I’m still on a genealogy roll, this time targeting my daughter’s paternal line. We were surprised a few years ago to discover that one strain we had considered to be solidly German, rooted firmly in the Rhineland-Palatinate, was in fact predominantly Swiss. How strange that we had come to live in Switzerland in the early 1970’s without any idea at all of “returning to native soil”.
I touched a little on the situation in the Palatinate in the seventeenth century in two posts a few years ago (here and here) and in my last post about the Huguenots I mentioned the Thirty Years War and the invasions of Louis XIV that had caused devastation in the area west of the Rhine. As the turmoil slowed down, Swiss and Tyroleans came in to repopulate the area and of course they intermarried with the remaining inhabitants as well as among themselves.
As I dived further and further back into our family history, I found more and more well-documented Swiss ancestors. There’s a minor challenge in sorting out who’s who, because not only are names spelled phonetically (Gut – Guth – Gutt – Guttan – Good is all the same) and quite often diminutives are used, so you need to know that in Swiss German Joggeli is Jakob and Welti is Walter, for instance. Women also sometimes have the suffix -in added to their surname (Guthin, wife or daughter of Mr Guth).
Following some of these individuals back even further brought me to a single village in the canton of Zurich, not really far from our present homes, and eventually all the lines converged into just two couples who lived in the second half of the sixteenth century.
Fridli Wydler – what a wonderful name! – (1566-1648) married at nineteen and fathered nineteen children that we know of. Eighteen of them were legitimate. His first wife died in 1604 giving birth to her tenth child, his mistress bore him a child in July 1605, and he then married another woman who gave birth to his twelfth child in December 1605. This was followed by another seven. There’s an age gap of thirty-six years between the youngest and the oldest. Presumably, he must have had income from somewhere, but apart from siring children I can find no record of his occupation. I think he was probably a farmer. Most of his children survived, married, and had children of their own so it isn’t surprising that so many lines lead back to Fridli Wydler.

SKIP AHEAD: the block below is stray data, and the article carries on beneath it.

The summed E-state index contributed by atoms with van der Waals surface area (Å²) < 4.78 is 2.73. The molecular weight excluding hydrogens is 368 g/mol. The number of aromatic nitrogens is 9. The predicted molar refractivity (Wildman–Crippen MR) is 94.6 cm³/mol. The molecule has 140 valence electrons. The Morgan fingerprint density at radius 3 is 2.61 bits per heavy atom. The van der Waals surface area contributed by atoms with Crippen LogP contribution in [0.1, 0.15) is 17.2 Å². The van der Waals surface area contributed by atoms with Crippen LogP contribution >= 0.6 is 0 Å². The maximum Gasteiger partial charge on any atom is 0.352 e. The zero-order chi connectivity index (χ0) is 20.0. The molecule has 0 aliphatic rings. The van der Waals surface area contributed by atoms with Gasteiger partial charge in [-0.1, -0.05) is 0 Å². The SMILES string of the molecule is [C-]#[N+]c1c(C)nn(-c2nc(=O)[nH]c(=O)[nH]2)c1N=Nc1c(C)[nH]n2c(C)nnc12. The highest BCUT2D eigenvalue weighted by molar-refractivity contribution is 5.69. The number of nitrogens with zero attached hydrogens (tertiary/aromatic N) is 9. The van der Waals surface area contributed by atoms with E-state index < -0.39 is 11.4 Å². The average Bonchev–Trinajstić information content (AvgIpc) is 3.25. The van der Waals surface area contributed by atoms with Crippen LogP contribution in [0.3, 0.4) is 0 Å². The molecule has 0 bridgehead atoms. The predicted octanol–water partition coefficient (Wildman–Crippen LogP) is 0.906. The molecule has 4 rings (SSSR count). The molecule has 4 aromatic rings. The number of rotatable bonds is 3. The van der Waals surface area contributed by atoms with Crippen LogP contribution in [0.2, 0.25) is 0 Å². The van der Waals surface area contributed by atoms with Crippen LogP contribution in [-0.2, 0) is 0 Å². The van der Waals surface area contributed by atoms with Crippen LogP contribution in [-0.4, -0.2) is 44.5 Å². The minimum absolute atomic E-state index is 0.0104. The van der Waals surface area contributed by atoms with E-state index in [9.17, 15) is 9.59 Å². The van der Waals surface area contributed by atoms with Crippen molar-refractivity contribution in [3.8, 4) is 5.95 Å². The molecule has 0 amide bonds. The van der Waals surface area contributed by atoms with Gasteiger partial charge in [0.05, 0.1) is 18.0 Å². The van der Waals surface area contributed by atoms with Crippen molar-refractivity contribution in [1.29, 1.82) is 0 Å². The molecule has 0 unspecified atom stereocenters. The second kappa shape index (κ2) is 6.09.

The other gentleman whose name keeps popping up among the great-great-grandfathers is Hans Gut. We know quite a lot more about him, so first a little background.
Tax records have been kept scrupulously in Switzerland for many centuries and provide a surprising amount of information, so we know that a certain Rudi Guttan (Rudolf Gut), born in 1370 in Obfelden/ZH, had at least six children and was paying taxes on his farm, called the Meyerhof, in the village of Ottenbach in 1412. Rudi’s son Welti (Walter) and his grandson Klaus (Niklaus) continued to pay taxes on the same farm from 1450 to 1493. Klaus had two sons, Hans (Johannes) and Heini (Heinrich), who paid the taxes between 1505 and 1517.
It would seem that Heini stayed at home and ran the farm while Hans went off to find adventure in the Swiss army. In 1513 he was a sergeant in the military march and siege of Dijon, Burgundy, by the troops of the Old Swiss Confederation, and in 1515 went to fight in the historic battle at Marignan in Italy where the Swiss were routed by the French (this was the last battle the Swiss ever fought on foreign territory, though there were a few internal skirmishes over the next few centuries).
Hans survived all his battles and obviously did well as a consequence of his military exploits, as on his return he bought the large Jauch farm at Knonau in 1517, as well as paying tax jointly on the Meyerhof.
He lost his second son, Junghans Gutt in 1531 in the religious battle at Kappel am Albis under the leadership of the Swiss Reformer, Ulrich Zwingli, against the Catholics. Zwingli was also killed in this battle.
Hans figures in the records as “Military Hans”, and died between 1536 and 1544. I can find no information about his brother Heini, who seems to have died without issue, so the Meyerhof farm remained in the hands of soldier Hans’ two remaining sons – another Hans born in 1495 and Heinrich born in 1500.
This is the Hans Gut– often referred to as Judge Hans Gut, because he served as a provincial judge in Maschwanden bei Ottenbach for the district of Knonau – to whom all lines lead back. Either his wife or his mother had the unusual name of Marignons.